> -----Original Message-----
> From: Stefano Maffulli [mailto:stef...@openstack.org]
> Sent: 10 September 2014 19:29
> To: email@example.com
> Subject: Re: [openstack-dev] [Zaqar] Comments on the concerns arose during
> the TC meeting
> On 09/05/2014 12:36 PM, Tim Bell wrote:
> > How can the average deployer know whether a stackforge is
> > a. An early prototype which has completed (such as some of the
> > early LBaaS packages)
> > b. A project which has lost its initial steam and further
> > investment is not foreseen
> > c. A reliable project where there has not been a significant need
> > to change recently but is a good long term bet
> This pops up often and to me it looks like a software procurement issue,
> something that the 'buyer' needs to be able to sort out either with the help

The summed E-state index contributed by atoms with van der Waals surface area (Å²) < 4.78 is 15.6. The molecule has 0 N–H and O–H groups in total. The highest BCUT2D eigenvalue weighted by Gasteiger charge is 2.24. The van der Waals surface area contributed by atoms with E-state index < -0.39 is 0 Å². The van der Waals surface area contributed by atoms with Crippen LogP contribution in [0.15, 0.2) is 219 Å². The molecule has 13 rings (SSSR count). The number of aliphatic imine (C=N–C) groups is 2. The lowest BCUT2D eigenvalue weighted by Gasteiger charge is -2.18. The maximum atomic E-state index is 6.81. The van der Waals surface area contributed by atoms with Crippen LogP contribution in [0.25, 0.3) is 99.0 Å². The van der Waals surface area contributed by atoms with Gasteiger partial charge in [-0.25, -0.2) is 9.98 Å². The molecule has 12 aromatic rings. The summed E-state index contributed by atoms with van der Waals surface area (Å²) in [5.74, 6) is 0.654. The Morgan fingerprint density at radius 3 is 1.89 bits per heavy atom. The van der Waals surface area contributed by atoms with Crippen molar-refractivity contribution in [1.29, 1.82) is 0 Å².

> their vendors (distributions or system integrators), or if they go DIY, with
> instruments to check code quality, level of support by the community,
> professional support etc (there are a few EU funded researches and tools, like
> Why do you think any open source project should be in the business of
> such assurances? Isn't that a role more suitable for the commercial ecosystem?
There is an impression that open source software does not have procurement
issues. Where we choose to invest manpower in testing, documentation,
bug reporting, scaling is as much as commitment as those who choose to buy
software. CERN does not have resources on its own to keep a project alive.
Combined with others,
I'm OK to assist.
If there is significant doubt, I will not invest at all, no additional function
for my users and the overall community loses.
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